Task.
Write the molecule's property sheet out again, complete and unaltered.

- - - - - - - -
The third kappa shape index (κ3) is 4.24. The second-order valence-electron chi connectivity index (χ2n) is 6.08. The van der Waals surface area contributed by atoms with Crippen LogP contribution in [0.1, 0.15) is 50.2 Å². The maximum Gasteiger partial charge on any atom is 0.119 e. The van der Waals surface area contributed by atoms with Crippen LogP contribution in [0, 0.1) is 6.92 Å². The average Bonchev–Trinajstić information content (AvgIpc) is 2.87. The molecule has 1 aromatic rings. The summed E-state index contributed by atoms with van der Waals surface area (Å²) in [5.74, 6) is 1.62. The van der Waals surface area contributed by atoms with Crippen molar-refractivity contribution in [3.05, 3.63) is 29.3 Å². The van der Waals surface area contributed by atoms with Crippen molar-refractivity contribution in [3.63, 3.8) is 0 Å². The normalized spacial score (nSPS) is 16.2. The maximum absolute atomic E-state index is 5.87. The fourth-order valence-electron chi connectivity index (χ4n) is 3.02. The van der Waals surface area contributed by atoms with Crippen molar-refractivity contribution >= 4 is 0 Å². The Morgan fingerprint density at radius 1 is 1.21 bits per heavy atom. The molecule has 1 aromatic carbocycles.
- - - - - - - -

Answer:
The third kappa shape index (κ3) is 4.24. The second-order valence-electron chi connectivity index (χ2n) is 6.08. The van der Waals surface area contributed by atoms with Crippen LogP contribution in [0.1, 0.15) is 50.2 Å². The maximum Gasteiger partial charge on any atom is 0.119 e. The van der Waals surface area contributed by atoms with Crippen LogP contribution in [0, 0.1) is 6.92 Å². The average Bonchev–Trinajstić information content (AvgIpc) is 2.87. The molecule has 1 aromatic rings. The summed E-state index contributed by atoms with van der Waals surface area (Å²) in [5.74, 6) is 1.62. The van der Waals surface area contributed by atoms with Crippen molar-refractivity contribution in [3.05, 3.63) is 29.3 Å². The van der Waals surface area contributed by atoms with Crippen molar-refractivity contribution in [3.63, 3.8) is 0 Å². The normalized spacial score (nSPS) is 16.2. The maximum absolute atomic E-state index is 5.87. The fourth-order valence-electron chi connectivity index (χ4n) is 3.02. The van der Waals surface area contributed by atoms with Crippen molar-refractivity contribution >= 4 is 0 Å². The Morgan fingerprint density at radius 1 is 1.21 bits per heavy atom. The molecule has 1 aromatic carbocycles.